So I’m not outgoing and sociable. I enjoy spending time with people, I like being part of a group, but it’s not something that comes naturally to me. Never has, probably never will. Most of the time I don’t feel like it’s missing from my life, but sometimes I really want to talk to a group of moms about our babies, and fish for ideas and suggestions in a group of like-minded parents when I need some advice or alternatives, and give Lyra the opportunity to play with other babies close in age to her now that she’s showing an interest in doing so.

But I’m running out of time. I feel like time is counting down, and the end of my leave is rapidly approaching. There are things I wish I had done – vague concepts of things, anyhow – that I haven’t, and I don’t think I’ll fit them in. I guess it’s more a sense of loss than anything. Sending Lyra to daycare of some sort means that she will have the opportunity to play with other kids her own age… but I won’t be there to see it, and that makes me feel sad. And I feel like I’ve missed out on something with not having a group, however small, of other moms with babies to confide in, to talk about my problems with, to discuss poop because let’s face it, no one wants to hear about poop but other moms with babies understand why you feel the need to talk about it, and will let you.

I’m just running out of time. I wish I could afford to just hang out with Lyra full time. I love doing it, and I can’t shake the feeling that if I just had more time these relationships would happen. But realistically speaking, it’s not possible. I can’t daydream about getting a car at the same time as I daydream about staying home with Lyra for just a few more years… I can’t have both. I can’t even have one of them. They’re both out of reach. I will do the best with what I have, and can do.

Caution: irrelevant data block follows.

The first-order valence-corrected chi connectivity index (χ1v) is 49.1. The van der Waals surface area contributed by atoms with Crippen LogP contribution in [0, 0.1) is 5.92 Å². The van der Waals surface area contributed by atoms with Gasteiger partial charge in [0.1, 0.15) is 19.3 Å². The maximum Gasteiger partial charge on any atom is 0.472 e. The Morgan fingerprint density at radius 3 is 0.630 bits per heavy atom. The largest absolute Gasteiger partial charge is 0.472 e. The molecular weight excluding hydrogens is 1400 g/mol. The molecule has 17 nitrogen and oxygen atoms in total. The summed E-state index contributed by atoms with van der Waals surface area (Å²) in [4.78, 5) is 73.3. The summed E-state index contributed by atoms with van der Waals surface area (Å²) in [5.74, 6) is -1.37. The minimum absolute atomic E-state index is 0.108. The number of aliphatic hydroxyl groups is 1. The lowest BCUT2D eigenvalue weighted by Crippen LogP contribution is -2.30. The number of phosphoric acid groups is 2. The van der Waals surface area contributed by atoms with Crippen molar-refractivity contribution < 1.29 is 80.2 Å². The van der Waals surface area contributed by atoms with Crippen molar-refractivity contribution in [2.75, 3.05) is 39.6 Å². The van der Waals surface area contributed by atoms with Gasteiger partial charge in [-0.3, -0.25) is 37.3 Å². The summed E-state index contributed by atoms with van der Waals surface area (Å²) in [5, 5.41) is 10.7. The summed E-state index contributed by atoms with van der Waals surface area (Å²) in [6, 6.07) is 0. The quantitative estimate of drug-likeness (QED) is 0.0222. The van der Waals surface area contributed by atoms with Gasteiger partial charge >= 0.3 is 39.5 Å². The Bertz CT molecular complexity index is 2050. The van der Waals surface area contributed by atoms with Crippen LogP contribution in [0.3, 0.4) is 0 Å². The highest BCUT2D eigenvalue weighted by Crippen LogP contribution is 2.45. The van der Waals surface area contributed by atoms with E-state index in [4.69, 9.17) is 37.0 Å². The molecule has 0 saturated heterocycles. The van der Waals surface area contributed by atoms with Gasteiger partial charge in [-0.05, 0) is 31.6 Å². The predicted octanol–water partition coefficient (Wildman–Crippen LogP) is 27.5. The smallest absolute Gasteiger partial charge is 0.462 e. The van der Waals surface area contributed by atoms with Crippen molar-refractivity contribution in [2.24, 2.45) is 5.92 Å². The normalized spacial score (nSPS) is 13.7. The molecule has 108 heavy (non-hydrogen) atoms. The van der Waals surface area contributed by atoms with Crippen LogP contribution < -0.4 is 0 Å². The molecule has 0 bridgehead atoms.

That’s all anyone can do, right?

Nine Months

A few days ago Lyra turned nine months old.

That’s nine months of changing diapers (I was afraid I would get sick of it, but it’s just something I do), of washing baby clothes, of staring at you trying to figure out who you look like (you have my eyes), of listening to you scream with delight or growl like a possessed demon at us (or the cats, or your toys, or fish at the aquarium), of wondering who you are, of watching that personality make its way out through the barriers of language you have yet to cross, of taking picture after picture after picture of you…

You’re crawling now, although sometimes it seems more like you’re trying to walk on your feet and just can’t figure out how to push your body and hands up off the ground. You don’t entirely have a grasp on space yet – under the coffee table, where toys sometimes go, is a frustrating cycle of reach for the toy, bonk your head on the coffee table, yell for a minute, repeat. You love to upend the cat food & water bowls and play with the computer cables that go around the room – until we figure out how to move or hide those, we will continue to yell “Reset baby!” as we move you back to the centre of the room away from the temptations – which you immediately head for again.

A little charmer, you have fans at the local coffee shop, and walking down the street, and at the stores we frequent. Smiles for strangers are rare, and often require special efforts on the part of the stranger. So many times I’ve seen you give a stranger a solemn stare while they make faces at you trying to elicit a smile. When you do offer one up, it’s like a beam of sunshine after a week of Vancouver winter. Little old ladies have been known to cross the street and cut me off just to talk to you.